Technology

Mobile Dev: Filestack’s Upload Macro Gets a Makeover

7 Mar 2017 1:00am, by

Social networks and other sites have become the new hard drive, with users generating content at an exponentially growing rate, especially from their mobile phones, according to Filestack, a San Antonio-based startup focused on technology for data uploads.

It announced on Wednesday a newly rewritten file picker, among added capabilities. The file picker, its core product, is an embeddable widget developers can drop into their applications to add uploading capabilities. It’s a macro in the vein of Stripe for payments, Twilio for SMS or Algolia for search.

The picker has been redesigned to enhance user experience, according to Filestack CEO Pat Matthews. It’s built on top of a JavaScript library, which allows developers to fully customize the appearance and functionality of the file picker in their applications.

“Some developers want to pull it in and use it as a library and others want to use it as a component. Now either way works,” said FileStack Chief Technology Officer Wayne Walls.

You can pull it in and use it as a script, but the company’s also building native SDKs in other languages such as Python, Walls said.

In addition, the Filestack back end has been redesigned to accelerate uploads of high-resolution images and videos,

“Files are getting bigger. Users are storing files across many different social networks, clouds and devices. Everyone wants access and upload capabilities across any device, even on slow internet connections. These are ubiquitous challenges for all developers,” said Filestack’s Matthews.

Filestack does not manage storage; it wants to be a hub. Because people have thousands of files in myriad places such as Facebook, Instagram and Snapchat, it allows you to access all those files in one place. It integrates with 25 of those other services. Filestack’s customers include Food Network, photo community 500px, and SlideShare.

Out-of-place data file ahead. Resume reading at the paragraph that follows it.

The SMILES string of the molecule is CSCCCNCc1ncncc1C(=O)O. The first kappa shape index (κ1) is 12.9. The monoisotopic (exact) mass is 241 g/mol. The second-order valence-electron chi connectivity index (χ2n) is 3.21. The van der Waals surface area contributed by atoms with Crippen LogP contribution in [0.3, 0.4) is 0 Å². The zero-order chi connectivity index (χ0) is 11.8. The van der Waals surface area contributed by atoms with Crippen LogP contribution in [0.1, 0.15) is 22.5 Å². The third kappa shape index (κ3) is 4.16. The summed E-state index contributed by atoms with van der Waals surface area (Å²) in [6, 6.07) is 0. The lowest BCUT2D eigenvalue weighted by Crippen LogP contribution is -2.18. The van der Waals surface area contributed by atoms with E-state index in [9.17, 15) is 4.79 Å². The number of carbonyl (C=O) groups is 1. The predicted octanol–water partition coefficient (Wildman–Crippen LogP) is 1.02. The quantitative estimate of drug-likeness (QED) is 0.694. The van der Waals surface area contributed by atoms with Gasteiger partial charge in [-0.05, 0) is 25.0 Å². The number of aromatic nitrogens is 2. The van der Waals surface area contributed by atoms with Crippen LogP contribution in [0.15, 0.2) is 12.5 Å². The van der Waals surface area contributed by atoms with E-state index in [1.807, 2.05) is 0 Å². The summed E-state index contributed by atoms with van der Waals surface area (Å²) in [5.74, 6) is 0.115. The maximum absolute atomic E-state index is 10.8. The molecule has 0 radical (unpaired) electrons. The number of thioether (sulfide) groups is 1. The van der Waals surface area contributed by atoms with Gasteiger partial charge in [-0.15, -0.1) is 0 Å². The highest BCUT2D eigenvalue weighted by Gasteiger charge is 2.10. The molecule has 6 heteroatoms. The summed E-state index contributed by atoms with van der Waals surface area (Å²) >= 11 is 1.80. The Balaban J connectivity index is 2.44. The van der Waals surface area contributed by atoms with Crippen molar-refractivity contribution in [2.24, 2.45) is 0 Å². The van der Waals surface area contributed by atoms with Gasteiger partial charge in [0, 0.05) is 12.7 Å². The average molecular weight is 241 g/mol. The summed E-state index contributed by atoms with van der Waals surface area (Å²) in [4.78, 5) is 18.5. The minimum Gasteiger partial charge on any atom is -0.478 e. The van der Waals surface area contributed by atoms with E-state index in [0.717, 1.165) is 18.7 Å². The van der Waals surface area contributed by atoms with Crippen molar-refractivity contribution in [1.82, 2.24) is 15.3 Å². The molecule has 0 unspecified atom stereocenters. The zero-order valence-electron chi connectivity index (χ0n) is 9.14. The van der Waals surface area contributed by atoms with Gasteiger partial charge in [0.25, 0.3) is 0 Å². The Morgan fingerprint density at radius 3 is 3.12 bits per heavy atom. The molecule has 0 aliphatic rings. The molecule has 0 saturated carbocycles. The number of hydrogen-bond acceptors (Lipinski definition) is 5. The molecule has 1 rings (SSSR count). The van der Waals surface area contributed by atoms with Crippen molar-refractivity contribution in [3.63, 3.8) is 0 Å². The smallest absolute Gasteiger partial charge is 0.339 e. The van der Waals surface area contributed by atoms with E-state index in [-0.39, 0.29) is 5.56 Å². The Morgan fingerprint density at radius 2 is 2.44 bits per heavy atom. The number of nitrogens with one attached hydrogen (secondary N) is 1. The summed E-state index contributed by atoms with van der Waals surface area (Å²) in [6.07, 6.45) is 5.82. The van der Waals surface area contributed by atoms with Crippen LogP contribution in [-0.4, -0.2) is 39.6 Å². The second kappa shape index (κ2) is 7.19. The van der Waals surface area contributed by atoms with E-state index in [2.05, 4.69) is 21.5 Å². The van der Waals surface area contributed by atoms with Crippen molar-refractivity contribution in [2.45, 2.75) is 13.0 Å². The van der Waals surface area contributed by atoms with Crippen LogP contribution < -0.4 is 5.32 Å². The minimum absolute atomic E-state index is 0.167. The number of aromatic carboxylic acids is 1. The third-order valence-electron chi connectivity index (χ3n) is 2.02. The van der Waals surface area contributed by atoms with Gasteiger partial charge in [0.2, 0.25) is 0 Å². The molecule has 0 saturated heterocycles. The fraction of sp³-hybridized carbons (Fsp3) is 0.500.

With everyone mobile, the technology behind file uploading is growing more complex, he said. With people uploading video and other large files, especially from their phones, if they walk into a building with lousy connection, it’s vital to prevent that from hurting user experience, the impetus for Filestack to offer accelerated and resumable uploads.

Customers also are pushing the company into image recognition, an area in which it’s partnering with Google Vision.

“We’re getting into artificial intelligence for image recognition to be able to flag, for example, adult content for customers who don’t want that in their systems,” he said. Machine learning allows developers to programmatically tag images based on content and to detect questionable content.

The company, whose plans start at $49 a month for 8,000 uploads, also has added an unlimited plan for $4,999 a month. It allows users to upload files directly to the AWS Simple Storage Service (S3) service.

Some customers want to use the Filestack API and Instagram-like photo transformation offerings, but not have files go through Filestack system. So the unlimited plan allows users to specify their own S3 bucket in every AWS data center globally. Filestack does not have S3 buckets in every data center yet. Its buckets are in Germany and the U.S. east and west coasts, but will be expanding to push data closer to customers, Matthews said.

The Kleiner Perkins Internet Trends report noted sharp growth in photo sharing, with 3.25 billion photos shared per day on the five most popular social media sites and more than 18 billion video views per day on Facebook and Snapchat alone.

Filestack’s customers primarily use its services for images. Walls noted 160 percent growth in files over 100 megabytes, which is the fastest-growing category. Files of 5 to 100 megabytes rank second. Meanwhile, video files can be in gigabytes.

He said the company’s seeing a lot of high-definition photos and video coming from professional photographers, from drones and IoT.

It uses Fastly as its content delivery network (CDN) partner and employs Anycast to ensure that content is always served from the nearest point-of-presence to your visitor.

Feature Image: “Photo postcards” by Kitty Kaht, licensed under CC BY-SA 2.0.


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